New Home Buyer Beware
Ah, new homes. There’s nothing like the sparkling shine when you walk through the front door of a freshly built home after the sawdust settles and in rolls the faint smell of paint and potential. It’s a unique feeling to know that your family will be the first to fill the space between those walls or that each and every detail was selected by you for the way you want to live.
Billboards and masses of flags line the streets guiding you in to these new communities as you begin your home search. But not everything can be as good as it seems once you’re in the door. Here’s why you really, really should use an agent when you decide to buy one of these gleaming new abodes:
- Builders expect you to use an agent. They calculate agent commissions into their sales pricing already. And it’s something they have already figured out when they offer or agree to reduce the sales price or offer concessions like upgrades. You don’t get a lower price when builders don’t have to pay commissions – you just get less representation and the builders make more than they planned.
- Negotiating. Builder prices are not always firm and they’re not always based off of the entire local real estate market. Builders generally have some give on their prices or in the features or upgrades they can offer. Why not have an advocate pushing to get you the most for your money?
- Experience. As a first time home buyer or a first time new home buyer, did you know that most builders don’t include blinds or sod? Did you know that some consider tile and wood to be standard flooring, while others charge a premium? Do you know the stages of building construction or what to do if something goes wrong early in the process? A good agent will. And a great agent will help guide you through those stages and help solve any potential problems. Not to mention the fact that experienced agents can offer advice on price of upgrades, contractors, and workmanship.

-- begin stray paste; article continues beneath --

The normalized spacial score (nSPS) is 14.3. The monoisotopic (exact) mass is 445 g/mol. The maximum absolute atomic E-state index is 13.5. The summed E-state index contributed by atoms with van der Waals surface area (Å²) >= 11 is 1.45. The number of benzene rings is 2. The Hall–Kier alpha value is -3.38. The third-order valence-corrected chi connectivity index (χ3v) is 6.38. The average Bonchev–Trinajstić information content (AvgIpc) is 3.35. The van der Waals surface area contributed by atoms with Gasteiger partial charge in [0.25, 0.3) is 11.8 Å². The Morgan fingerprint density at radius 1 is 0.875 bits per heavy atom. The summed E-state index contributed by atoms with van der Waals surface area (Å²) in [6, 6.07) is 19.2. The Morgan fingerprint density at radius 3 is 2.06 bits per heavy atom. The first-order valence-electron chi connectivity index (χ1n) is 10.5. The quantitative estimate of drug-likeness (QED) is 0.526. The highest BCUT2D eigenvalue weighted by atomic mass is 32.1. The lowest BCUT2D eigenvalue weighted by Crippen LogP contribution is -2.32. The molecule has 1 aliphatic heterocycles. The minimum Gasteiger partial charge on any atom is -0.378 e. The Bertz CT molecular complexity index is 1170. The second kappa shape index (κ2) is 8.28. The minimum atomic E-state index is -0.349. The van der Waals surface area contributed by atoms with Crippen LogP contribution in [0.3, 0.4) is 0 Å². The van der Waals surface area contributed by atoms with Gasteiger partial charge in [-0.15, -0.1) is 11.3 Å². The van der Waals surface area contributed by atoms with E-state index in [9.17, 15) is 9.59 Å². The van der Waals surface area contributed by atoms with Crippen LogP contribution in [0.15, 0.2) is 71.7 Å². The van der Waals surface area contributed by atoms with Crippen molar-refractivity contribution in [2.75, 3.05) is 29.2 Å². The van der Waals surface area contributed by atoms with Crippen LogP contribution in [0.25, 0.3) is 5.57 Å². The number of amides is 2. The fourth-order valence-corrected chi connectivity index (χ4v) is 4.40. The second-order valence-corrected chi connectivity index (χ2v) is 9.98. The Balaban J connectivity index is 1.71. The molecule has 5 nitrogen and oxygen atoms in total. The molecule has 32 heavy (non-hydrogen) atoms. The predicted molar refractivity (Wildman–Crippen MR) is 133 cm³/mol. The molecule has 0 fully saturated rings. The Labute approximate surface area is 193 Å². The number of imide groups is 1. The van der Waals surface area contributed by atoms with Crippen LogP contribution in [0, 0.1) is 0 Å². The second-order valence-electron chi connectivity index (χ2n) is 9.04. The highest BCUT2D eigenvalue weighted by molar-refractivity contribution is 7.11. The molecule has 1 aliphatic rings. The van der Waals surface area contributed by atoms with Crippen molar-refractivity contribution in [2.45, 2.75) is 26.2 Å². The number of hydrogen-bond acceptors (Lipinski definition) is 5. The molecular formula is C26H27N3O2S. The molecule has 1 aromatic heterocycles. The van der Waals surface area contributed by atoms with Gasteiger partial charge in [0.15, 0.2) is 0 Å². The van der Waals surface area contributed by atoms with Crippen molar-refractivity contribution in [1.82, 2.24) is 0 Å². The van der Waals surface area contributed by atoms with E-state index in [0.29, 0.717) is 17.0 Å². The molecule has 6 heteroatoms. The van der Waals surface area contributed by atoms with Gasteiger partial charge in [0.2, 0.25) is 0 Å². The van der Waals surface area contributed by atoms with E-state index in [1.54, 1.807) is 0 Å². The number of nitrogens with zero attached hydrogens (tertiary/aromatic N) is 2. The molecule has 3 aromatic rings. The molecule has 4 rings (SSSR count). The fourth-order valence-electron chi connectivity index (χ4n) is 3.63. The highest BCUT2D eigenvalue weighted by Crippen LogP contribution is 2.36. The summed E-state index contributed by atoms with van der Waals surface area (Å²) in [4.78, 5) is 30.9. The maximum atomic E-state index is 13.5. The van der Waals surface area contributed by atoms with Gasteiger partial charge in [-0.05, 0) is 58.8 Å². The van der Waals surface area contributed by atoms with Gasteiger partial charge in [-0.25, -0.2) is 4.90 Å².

- On-site salespeople work for the builder. They may seem nice and friendly, but ultimately it’s their job to get money for the builder. While some are awesome and most are good, there just might be an unscrupulous few out there. We’ve seen everything from mysteriously unavailable sales counselors when buyers have questions after signing the contract to others who have told outright lies about included features and basic terms of the contracts. Realtors are regulated by a state licensing board and held to the higher standard of the National Association of REALTORS® Code of Ethics while on-site salespeople are not.
- Contracts. Purchase agreements are legally binding contracts on both parties. While agents are not attorneys, they do see contracts every day and can help give advice on what elements to be aware of and which to lookout for. Just today I heard the story of an unrepresented buyer who signed a purchase agreement with a new home builder and didn’t pay attention to the fact that there was no clause making the purchase contingent on the sale of their other home. If this buyer’s home does not close by the time the new one is built, this buyer could be out a lot of money.
As you can see, it just makes sense to have a real estate agent on your side when purchasing a new home. The builder will pay the commission to your agent and you get someone who will take care of the details and make sure you get the best from the deal.
image courtesy of antony_mayfield